24 ‘Exceptionally Creative Individuals’ Are Named as MacArthur Fellows of 2013

The John D. and Catherine T. MacArthur Foundation named on Wednesday 24 recipients of MacArthur Fellowships for 2013, and most of them have current or recent affiliations with universities. The fellowships recognize “exceptionally creative individuals with a track record of achievement,” the foundation said in a news release, and “the potential for even more significant contributions in the future.”

The fellowships carry a stipend that was increased this year to $625,000, paid out over five years. The stipends are awarded with “no strings attached” and no reporting requirements, the foundation said, so that the recipients have maximum freedom to follow their creative ideas.

The new class brings to nearly 900 the number of people who have been recognized as MacArthur Fellows since the program began, in 1981. The new fellows and their current affiliations are as follows:

• Kyle Abraham, a choreographer, dancer, and founder and artistic director of his own company, Kyle Abraham/

• Donald Antrim, a writer and associate professor in the writing program at Columbia University.

• Phil Baran, an organic chemist and professor at the Scripps Research Institute, in La Jolla, Calif.

• C. Kevin Boyce, a paleobotanist and associate professor in the department of geological and environmental sciences at Stanford University.

• Jeffrey Brenner, a primary-care physician who is founder and executive director of the Camden Coalition of Healthcare Providers, in Camden, N.J. Dr. Brenner is also medical director of the Urban Health Institute at the Cooper University Healthcare and on the faculty of the Cooper Medical School at Rowan University.

• Colin Camerer, a professor of behavioral economics at the California Institute of Technology.

• Jeremy Denk, a concert pianist and writer. He is currently on the faculty of the Bard College Conservatory of Music and at Mannes College, the New School for Music.

• Angela Duckworth, a research psychologist and associate professor of psychology at the University of Pennsylvania.

• Craig Fennie, a materials scientist and assistant professor in the School of Applied and Engineering Physics at Cornell University.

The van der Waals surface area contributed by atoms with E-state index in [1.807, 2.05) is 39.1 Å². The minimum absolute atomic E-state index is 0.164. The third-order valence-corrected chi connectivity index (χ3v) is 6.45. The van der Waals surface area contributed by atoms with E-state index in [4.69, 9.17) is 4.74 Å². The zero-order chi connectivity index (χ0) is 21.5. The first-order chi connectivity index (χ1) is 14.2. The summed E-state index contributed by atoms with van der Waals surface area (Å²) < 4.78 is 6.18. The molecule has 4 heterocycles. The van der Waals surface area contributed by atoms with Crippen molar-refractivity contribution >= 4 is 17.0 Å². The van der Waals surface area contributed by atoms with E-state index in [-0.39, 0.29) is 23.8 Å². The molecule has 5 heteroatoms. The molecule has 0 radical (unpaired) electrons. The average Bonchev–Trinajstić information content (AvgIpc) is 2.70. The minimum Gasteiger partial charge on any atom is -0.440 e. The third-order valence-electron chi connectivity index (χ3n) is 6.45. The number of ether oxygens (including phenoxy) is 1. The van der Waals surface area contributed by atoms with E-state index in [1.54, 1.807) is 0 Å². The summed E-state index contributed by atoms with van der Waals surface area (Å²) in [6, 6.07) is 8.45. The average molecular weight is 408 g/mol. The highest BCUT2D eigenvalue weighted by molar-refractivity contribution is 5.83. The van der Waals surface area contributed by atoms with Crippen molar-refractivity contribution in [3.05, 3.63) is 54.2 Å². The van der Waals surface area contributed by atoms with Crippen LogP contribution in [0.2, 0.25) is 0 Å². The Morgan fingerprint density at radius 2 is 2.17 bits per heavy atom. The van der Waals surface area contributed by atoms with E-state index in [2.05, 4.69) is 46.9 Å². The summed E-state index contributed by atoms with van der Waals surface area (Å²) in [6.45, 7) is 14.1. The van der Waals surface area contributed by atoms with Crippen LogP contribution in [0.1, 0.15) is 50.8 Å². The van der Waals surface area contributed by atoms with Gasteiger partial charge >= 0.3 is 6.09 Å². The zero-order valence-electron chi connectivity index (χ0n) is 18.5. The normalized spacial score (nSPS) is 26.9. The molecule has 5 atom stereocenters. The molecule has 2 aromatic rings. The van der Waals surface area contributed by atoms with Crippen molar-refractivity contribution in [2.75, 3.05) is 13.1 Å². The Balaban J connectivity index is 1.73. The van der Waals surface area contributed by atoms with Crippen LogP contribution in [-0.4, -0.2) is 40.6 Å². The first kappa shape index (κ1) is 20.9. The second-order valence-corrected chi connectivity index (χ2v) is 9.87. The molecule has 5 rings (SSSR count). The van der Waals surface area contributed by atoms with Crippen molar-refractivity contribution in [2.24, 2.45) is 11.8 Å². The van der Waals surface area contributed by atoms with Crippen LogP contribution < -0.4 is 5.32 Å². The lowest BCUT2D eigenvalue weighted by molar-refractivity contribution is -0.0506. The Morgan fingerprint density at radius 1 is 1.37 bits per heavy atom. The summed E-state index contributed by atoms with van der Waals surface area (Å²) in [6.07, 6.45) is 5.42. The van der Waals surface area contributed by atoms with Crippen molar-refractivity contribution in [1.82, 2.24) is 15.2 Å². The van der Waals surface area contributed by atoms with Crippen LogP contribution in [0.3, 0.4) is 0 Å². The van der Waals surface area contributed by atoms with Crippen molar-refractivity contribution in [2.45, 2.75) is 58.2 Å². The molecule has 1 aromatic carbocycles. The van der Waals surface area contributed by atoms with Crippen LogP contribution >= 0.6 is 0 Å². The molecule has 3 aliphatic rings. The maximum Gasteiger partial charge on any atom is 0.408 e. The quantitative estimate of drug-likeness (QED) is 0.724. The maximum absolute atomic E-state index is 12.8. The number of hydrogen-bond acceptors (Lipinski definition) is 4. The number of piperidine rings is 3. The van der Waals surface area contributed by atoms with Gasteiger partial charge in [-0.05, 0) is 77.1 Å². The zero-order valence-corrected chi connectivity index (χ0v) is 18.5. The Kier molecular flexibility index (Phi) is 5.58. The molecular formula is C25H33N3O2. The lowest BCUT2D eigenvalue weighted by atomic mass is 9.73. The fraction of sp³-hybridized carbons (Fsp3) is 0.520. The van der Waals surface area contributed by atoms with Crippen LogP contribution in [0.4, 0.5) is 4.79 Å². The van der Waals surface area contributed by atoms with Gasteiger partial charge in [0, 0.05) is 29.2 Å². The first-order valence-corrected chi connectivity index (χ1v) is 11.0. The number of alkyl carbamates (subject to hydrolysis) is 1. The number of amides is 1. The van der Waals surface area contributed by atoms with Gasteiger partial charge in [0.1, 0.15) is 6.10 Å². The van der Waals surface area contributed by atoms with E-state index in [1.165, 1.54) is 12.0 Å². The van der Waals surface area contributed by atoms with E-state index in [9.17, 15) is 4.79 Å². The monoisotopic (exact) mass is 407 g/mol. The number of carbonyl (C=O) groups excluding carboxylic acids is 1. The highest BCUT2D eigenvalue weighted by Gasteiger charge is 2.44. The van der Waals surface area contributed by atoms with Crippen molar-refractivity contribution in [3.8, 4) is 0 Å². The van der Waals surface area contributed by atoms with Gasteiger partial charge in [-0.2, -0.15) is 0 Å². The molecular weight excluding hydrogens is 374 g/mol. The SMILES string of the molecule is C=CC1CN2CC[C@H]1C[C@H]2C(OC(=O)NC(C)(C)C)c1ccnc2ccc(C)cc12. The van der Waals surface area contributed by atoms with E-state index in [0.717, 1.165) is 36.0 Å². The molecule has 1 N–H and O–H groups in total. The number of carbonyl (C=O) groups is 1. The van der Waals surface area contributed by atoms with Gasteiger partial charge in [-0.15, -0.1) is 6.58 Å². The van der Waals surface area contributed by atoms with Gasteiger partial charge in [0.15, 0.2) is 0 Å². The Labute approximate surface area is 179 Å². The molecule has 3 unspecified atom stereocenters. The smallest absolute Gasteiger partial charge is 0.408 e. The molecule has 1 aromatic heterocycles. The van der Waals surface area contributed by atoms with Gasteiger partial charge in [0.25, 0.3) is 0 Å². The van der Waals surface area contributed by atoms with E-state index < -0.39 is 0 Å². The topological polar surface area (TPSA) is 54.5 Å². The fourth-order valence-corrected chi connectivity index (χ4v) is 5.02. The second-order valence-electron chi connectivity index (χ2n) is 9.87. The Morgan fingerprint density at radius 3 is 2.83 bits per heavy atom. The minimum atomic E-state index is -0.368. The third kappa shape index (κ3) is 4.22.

• Robin Fleming, a medieval historian and professor of history at Boston College.

• Carl Haber, an audio preservationist and senior scientist in the physics division of the Lawrence Berkeley National Laboratory.

• Vijay Iyer, a jazz pianist and composer who will join the Harvard University department of music in January 2014 as a professor of the arts.

• Dina Katabi, a professor of computer science at the Massachusetts Institute of Technology.

• Julie Livingston, a public-health historian, anthropologist, and professor of history at Rutgers University at New Brunswick.

• David Lobell, an agricultural ecologist and associate professor in the department of environmental earth-system science at Stanford University.

• Tarell McCraney, a playwright and ensemble member at the Steppenwolf Theatre Company, in Chicago.

• Susan Murphy, a statistician and professor of statistics at the University of Michigan at Ann Arbor.

• Sheila Nirenberg, a neuroscientist and associate professor in the department of physiology and biophysics at Weill Cornell Medical College.

• Alexei Ratmansky, a choreographer and artist in residence at the American Ballet Theatre, in New York.

• Ana Maria Rey, an atomic physicist who is a fellow of JILA (formerly known as the Joint Institute for Laboratory Astrophysics) and a research assistant professor of physics at the University of Colorado Boulder.

• Karen Russell, a writer of short stories and novels who has taught writing and literature at Columbia University, Rutgers University at Camden, and Bard, Bryn Mawr, and Williams Colleges.

• Sara Seager, an astrophysicist who is a professor of planetary science and a professor of physics at the Massachusetts Institute of Technology.

• Margaret Stock, an immigration lawyer and author who has written about the impact of immigration law on military personnel and their families. Currently a lawyer in the Anchorage, Alaska, office of Cascadia Cross Border Law, she was previously on the faculty at the United States Military Academy, in West Point, N.Y.

• Carrie Mae Weems, a photographer, video artist, and social activist based in Syracuse, N.Y.

See the foundation’s Web site for more information about recipients’ achievements and videos in which they discuss their work.

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